Appointment of chair to review Leicester unrest slammed
Muslim organisations and community leaders have slammed the decision to make the Prime Minister's Trade Envoy to Israel the chair of a review examining last year’s civil unrest in Leicester.
Leicester hit the headlines last September over the tensions among the city's Hindu and Muslim populations.
UK security sources recently revealed that troubles in the region were escalated by Indian political activists associated with Narendra Modi and his ruling Hindu nationalist party.
Lord Ian Austin, who was chosen to lead a review of the disorder in Leicester by Communities Secretary Michael Gove, has said he wants to earn the public's trust.
But Labour councillors in Leicester said they will not participate in the Government-led review because of the appointment. The Muslim Council of Britain (MCB) also expressed "deep concern."
"The appointment of Lord Austin, given his divisive record and the serious allegations of Islamophobia against him, has created deep apprehension among Muslims and other communities in Leicester," said the MCB.
"This casts doubts on his suitability to oversee a review aimed at building trust and harmony within our communities. Any such review led by Lord Austin will face questions about its credibility and legitimacy.
"We call upon the Secretary of State for Communities, Michael Gove, to reconsider the appointment of Lord Austin and select an independent reviewer who can command the confidence and support of the diverse communities in Leicester."
Lord Austin sparked controversy in 2021 with a tweet featuring a fictitious ice cream flavour for people in Gaza called "Hamas Terror Misu." It was in response to Ben and Jerry's decision to cease sales in Israeli settlements in the illegally occupied Palestinian territories.
He was forced to publicly apologise and compensate an ex-aide of former Labour leader Jeremy Corbyn for making false accusations of anti-Semitism.
Meanwhile, his affiliations with the controversial right-wing group Henry Jackson Society (HJS) have also raised concerns. HJS has downplayed the role of right-wing Hindutva activists in stoking community tensions in Leicester.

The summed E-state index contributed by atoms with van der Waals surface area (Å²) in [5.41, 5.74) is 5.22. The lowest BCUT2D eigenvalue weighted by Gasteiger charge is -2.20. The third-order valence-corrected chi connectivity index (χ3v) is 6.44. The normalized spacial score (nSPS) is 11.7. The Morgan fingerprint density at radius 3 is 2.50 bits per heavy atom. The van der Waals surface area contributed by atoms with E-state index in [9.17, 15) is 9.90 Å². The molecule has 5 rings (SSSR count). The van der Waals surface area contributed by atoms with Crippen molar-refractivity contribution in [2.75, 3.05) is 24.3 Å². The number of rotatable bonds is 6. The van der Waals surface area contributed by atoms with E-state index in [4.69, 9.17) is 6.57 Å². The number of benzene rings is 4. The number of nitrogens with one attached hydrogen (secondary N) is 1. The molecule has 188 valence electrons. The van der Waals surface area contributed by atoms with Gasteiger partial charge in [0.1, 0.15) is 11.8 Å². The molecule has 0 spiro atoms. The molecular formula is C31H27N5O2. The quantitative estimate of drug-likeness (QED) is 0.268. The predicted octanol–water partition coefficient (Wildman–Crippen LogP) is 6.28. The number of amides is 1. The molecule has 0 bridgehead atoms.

Government urged to reconsider appointment
Eight Leicester city councillors signed an official council letter to Prime Minister Rishi Sunak, expressing concerns that Lord Austin "has been publicly accused of racism." The letter urges the government to reconsider the appointment.
"Failure to do so would severely hamper the integrity of the review, and in turn, its recommendations will have no value. Regrettably, as elected members answerable to our constituents and in the best interest of our city and communities, we will not participate in the inquiry if the appointment of Lord Austin remains," the letter read.
In another open letter to the Prime Minister, the Federation of Muslim Organisations (FMO), which has 150 affiliates, also expressed "grave concern" at Austin's appointment. FMO cited a list of Austin's polarising comments.
In a statement, Lord Austin said he had spent a lifetime fighting prejudice and asked to meet communities in the city.
"I come to this with a completely open mind and want to listen to everyone in Leicester to find out what caused last year's disturbances and how communities in the city can work together to prevent problems in future."
"I have spent my life working against racism, prejudice and extremism and in trying to bring people together and build stronger and more united communities."
"I want to listen to people's concerns, answer any questions they have and earn their confidence and trust."